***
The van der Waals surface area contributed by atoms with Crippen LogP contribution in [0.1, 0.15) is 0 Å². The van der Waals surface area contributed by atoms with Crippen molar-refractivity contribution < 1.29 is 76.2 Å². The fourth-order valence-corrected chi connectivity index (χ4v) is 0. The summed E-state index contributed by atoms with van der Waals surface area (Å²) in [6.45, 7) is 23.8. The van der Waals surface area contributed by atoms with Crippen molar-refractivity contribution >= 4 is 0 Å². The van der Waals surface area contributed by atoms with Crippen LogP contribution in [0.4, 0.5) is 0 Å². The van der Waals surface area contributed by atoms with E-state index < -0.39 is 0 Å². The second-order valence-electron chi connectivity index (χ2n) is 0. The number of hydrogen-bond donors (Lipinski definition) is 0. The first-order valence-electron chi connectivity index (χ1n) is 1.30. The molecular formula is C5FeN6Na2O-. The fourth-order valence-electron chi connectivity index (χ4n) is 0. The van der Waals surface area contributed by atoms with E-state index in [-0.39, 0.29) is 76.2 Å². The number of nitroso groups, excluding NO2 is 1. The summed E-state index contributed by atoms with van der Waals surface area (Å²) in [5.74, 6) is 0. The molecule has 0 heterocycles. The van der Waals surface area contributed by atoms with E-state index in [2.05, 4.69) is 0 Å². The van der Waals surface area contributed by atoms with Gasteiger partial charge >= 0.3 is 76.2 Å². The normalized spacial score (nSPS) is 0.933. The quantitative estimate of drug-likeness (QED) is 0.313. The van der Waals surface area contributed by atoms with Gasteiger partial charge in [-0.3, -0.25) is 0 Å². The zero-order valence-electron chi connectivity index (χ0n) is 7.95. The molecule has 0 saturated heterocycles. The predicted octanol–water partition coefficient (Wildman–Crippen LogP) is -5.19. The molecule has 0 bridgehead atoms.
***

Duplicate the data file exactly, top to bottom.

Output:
The van der Waals surface area contributed by atoms with Crippen LogP contribution in [0.1, 0.15) is 0 Å². The van der Waals surface area contributed by atoms with Crippen molar-refractivity contribution < 1.29 is 76.2 Å². The fourth-order valence-corrected chi connectivity index (χ4v) is 0. The summed E-state index contributed by atoms with van der Waals surface area (Å²) in [6.45, 7) is 23.8. The van der Waals surface area contributed by atoms with Crippen molar-refractivity contribution >= 4 is 0 Å². The van der Waals surface area contributed by atoms with Crippen LogP contribution in [0.4, 0.5) is 0 Å². The van der Waals surface area contributed by atoms with E-state index < -0.39 is 0 Å². The second-order valence-electron chi connectivity index (χ2n) is 0. The number of hydrogen-bond donors (Lipinski definition) is 0. The first-order valence-electron chi connectivity index (χ1n) is 1.30. The molecular formula is C5FeN6Na2O-. The fourth-order valence-electron chi connectivity index (χ4n) is 0. The van der Waals surface area contributed by atoms with E-state index in [-0.39, 0.29) is 76.2 Å². The number of nitroso groups, excluding NO2 is 1. The summed E-state index contributed by atoms with van der Waals surface area (Å²) in [5.74, 6) is 0. The molecule has 0 heterocycles. The van der Waals surface area contributed by atoms with E-state index in [2.05, 4.69) is 0 Å². The van der Waals surface area contributed by atoms with Gasteiger partial charge >= 0.3 is 76.2 Å². The normalized spacial score (nSPS) is 0.933. The quantitative estimate of drug-likeness (QED) is 0.313. The van der Waals surface area contributed by atoms with Gasteiger partial charge in [-0.3, -0.25) is 0 Å². The zero-order valence-electron chi connectivity index (χ0n) is 7.95. The molecule has 0 saturated heterocycles. The predicted octanol–water partition coefficient (Wildman–Crippen LogP) is -5.19. The molecule has 0 bridgehead atoms.